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Fructose in medicine
  1. Jussi K. Huttunen

    A review with particular reference to diabetes mellitus


    A review is given of the metabolism of fructose in the mammalian organism, and its significance in medicine. Emphasis is laid upon the absorption and assimilation of fructose through pathways not identical with those of glucose. The metabolism of fructose is largely insulin-independent, although the ultimate fate of fructose carbons is determined by the presence or the absence of insulin.

    Clinical and experimental work has suggested that fructose may exert beneficial effects as a component of the diet for patients with mild and well-balanced diabetes. Fructose is absorbed slowly from the gut, and does not induce drastic changes in blood sugar levels. Secondly, fructose is metabolized by insulin-independent pathways in the liver, intestinal wall, kidney and adipose tissue.

    As a consequence of the rapid and efficient utilization of fructose, it has been used widely for intravenous feeding in medicine and surgery. However, it has been shown that the rapid infusion of large amounts of fruetose may cause accumulation of lactic acid in the extracellular fluid. The possibility of lactate acidosis, with concomitant impairment of the acid-base balance, already disturbed, constitutes a relative contraindication to the use of intravenous fructose in the treatment of diabetic ketoacidosis.

    Fructose is known to accelerate ethanol metabolism in the liver. No well-documented reports on the use of fructose in the treatment of ethanol intoxication have been published, although it has recently been suggested that fructose might be of value in the treatment of delirium tremens.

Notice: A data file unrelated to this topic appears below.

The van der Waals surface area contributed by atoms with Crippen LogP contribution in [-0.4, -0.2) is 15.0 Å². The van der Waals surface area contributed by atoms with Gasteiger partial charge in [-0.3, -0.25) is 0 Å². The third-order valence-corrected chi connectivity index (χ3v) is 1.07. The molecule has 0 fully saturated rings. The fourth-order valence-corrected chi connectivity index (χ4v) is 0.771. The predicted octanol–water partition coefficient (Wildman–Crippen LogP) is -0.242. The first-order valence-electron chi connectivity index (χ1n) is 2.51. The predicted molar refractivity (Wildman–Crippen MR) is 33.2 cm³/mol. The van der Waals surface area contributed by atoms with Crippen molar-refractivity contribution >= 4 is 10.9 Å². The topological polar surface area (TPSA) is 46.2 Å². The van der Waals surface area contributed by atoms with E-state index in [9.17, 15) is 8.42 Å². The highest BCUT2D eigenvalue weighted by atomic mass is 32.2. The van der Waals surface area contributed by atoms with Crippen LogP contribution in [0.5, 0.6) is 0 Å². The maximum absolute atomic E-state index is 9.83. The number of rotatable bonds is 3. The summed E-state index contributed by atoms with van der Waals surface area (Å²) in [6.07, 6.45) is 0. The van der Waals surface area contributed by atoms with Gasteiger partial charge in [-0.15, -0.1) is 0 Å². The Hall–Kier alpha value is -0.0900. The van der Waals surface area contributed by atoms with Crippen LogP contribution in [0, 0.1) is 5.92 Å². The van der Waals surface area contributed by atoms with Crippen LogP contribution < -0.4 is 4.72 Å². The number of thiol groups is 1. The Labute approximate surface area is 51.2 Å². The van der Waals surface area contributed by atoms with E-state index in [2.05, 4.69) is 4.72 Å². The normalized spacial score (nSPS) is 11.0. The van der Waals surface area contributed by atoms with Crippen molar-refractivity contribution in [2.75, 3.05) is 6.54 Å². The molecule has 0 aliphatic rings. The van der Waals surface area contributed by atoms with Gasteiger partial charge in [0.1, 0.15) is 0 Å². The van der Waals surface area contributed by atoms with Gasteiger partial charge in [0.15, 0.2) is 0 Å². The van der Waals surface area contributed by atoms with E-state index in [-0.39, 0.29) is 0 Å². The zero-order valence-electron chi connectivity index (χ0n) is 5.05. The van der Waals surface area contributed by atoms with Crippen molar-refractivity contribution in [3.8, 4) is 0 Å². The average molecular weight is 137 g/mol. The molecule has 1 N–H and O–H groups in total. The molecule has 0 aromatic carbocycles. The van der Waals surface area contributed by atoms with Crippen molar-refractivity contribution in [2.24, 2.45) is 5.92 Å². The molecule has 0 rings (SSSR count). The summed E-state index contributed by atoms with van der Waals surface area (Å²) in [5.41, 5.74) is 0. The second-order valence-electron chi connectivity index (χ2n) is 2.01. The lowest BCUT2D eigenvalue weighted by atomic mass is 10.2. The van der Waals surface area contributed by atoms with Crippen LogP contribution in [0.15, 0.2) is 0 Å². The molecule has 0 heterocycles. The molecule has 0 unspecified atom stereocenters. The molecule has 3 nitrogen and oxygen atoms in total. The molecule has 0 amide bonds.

Fructose may be less cariogenic than sucrose, at least in short-term experiments. Long-term trials are lacking, and thus the potential advantages of fructose in preventive odontology have not been determined.

    Fructose does not seem to have any side-effects when used in reasonable amounts. However, it has been reported that the administration of fructose in large amounts induces hyperlipidemia both in man and in experimental animals. Earlier suggestions concerned with the atherogenic properties of fructose have recently been challenged. The apparent increase in the incidence of coronary disease among sucrose users seems to be a statistical artefact, caused by the increased ingestion of coffee and soft drinks by cigarette smokers.

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    A review with particular reference to diabetes mellitus

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